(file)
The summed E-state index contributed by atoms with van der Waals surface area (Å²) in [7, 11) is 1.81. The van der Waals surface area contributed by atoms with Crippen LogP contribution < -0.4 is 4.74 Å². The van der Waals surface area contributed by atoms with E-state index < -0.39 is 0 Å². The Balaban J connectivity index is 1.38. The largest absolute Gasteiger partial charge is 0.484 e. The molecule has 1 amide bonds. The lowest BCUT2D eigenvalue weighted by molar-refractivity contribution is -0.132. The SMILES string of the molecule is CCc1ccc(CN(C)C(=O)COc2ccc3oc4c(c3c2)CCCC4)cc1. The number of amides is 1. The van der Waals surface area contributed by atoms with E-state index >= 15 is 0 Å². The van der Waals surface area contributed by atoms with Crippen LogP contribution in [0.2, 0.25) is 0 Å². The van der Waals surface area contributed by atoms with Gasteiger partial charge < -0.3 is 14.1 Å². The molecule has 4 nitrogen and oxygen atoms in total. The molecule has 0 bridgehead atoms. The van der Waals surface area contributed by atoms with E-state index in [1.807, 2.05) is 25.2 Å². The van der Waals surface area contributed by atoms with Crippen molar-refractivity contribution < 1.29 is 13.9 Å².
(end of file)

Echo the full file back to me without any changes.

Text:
The summed E-state index contributed by atoms with van der Waals surface area (Å²) in [7, 11) is 1.81. The van der Waals surface area contributed by atoms with Crippen LogP contribution < -0.4 is 4.74 Å². The van der Waals surface area contributed by atoms with E-state index < -0.39 is 0 Å². The Balaban J connectivity index is 1.38. The largest absolute Gasteiger partial charge is 0.484 e. The molecule has 1 amide bonds. The lowest BCUT2D eigenvalue weighted by molar-refractivity contribution is -0.132. The SMILES string of the molecule is CCc1ccc(CN(C)C(=O)COc2ccc3oc4c(c3c2)CCCC4)cc1. The number of amides is 1. The van der Waals surface area contributed by atoms with E-state index >= 15 is 0 Å². The van der Waals surface area contributed by atoms with Crippen LogP contribution in [0.2, 0.25) is 0 Å². The van der Waals surface area contributed by atoms with Gasteiger partial charge < -0.3 is 14.1 Å². The molecule has 4 nitrogen and oxygen atoms in total. The molecule has 0 bridgehead atoms. The van der Waals surface area contributed by atoms with E-state index in [1.807, 2.05) is 25.2 Å². The van der Waals surface area contributed by atoms with Crippen molar-refractivity contribution < 1.29 is 13.9 Å².